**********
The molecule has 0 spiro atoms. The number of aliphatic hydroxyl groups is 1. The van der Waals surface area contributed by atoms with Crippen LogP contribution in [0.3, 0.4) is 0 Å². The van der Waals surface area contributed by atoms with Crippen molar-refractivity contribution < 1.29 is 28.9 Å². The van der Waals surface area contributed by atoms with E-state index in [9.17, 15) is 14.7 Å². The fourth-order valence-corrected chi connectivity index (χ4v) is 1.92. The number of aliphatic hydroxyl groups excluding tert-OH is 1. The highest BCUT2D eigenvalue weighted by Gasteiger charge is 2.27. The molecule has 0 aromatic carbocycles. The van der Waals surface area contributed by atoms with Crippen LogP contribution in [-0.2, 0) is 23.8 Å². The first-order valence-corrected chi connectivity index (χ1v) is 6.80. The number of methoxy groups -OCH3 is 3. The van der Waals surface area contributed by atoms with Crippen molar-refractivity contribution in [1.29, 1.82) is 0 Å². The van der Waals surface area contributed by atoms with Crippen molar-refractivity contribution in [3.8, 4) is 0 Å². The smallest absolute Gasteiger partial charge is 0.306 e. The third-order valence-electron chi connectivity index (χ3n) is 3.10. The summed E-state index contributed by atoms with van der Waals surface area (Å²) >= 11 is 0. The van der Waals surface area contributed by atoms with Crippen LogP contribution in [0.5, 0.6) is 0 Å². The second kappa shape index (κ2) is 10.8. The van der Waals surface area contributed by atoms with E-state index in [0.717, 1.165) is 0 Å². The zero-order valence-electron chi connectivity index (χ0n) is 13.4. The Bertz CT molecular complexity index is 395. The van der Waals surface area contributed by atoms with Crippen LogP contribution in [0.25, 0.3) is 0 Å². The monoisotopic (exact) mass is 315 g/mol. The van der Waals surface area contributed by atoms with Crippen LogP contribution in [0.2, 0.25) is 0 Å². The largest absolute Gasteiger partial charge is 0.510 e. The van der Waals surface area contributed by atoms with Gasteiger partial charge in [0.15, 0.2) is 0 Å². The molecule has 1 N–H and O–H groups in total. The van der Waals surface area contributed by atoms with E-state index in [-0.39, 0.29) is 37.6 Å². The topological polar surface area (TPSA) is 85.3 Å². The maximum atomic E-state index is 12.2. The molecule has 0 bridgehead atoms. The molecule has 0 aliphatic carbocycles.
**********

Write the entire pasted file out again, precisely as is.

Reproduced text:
The molecule has 0 spiro atoms. The number of aliphatic hydroxyl groups is 1. The van der Waals surface area contributed by atoms with Crippen LogP contribution in [0.3, 0.4) is 0 Å². The van der Waals surface area contributed by atoms with Crippen molar-refractivity contribution < 1.29 is 28.9 Å². The van der Waals surface area contributed by atoms with E-state index in [9.17, 15) is 14.7 Å². The fourth-order valence-corrected chi connectivity index (χ4v) is 1.92. The number of aliphatic hydroxyl groups excluding tert-OH is 1. The highest BCUT2D eigenvalue weighted by Gasteiger charge is 2.27. The molecule has 0 aromatic carbocycles. The van der Waals surface area contributed by atoms with Crippen LogP contribution in [-0.2, 0) is 23.8 Å². The first-order valence-corrected chi connectivity index (χ1v) is 6.80. The number of methoxy groups -OCH3 is 3. The van der Waals surface area contributed by atoms with Crippen molar-refractivity contribution in [1.29, 1.82) is 0 Å². The van der Waals surface area contributed by atoms with Crippen molar-refractivity contribution in [3.8, 4) is 0 Å². The smallest absolute Gasteiger partial charge is 0.306 e. The third-order valence-electron chi connectivity index (χ3n) is 3.10. The summed E-state index contributed by atoms with van der Waals surface area (Å²) >= 11 is 0. The van der Waals surface area contributed by atoms with Crippen LogP contribution in [0.5, 0.6) is 0 Å². The second kappa shape index (κ2) is 10.8. The van der Waals surface area contributed by atoms with E-state index in [0.717, 1.165) is 0 Å². The zero-order valence-electron chi connectivity index (χ0n) is 13.4. The Bertz CT molecular complexity index is 395. The van der Waals surface area contributed by atoms with Crippen LogP contribution in [0.25, 0.3) is 0 Å². The monoisotopic (exact) mass is 315 g/mol. The van der Waals surface area contributed by atoms with Crippen LogP contribution in [0.2, 0.25) is 0 Å². The largest absolute Gasteiger partial charge is 0.510 e. The van der Waals surface area contributed by atoms with Gasteiger partial charge in [0.15, 0.2) is 0 Å². The molecule has 1 N–H and O–H groups in total. The van der Waals surface area contributed by atoms with E-state index in [-0.39, 0.29) is 37.6 Å². The topological polar surface area (TPSA) is 85.3 Å². The maximum atomic E-state index is 12.2. The molecule has 0 bridgehead atoms. The molecule has 0 aliphatic carbocycles.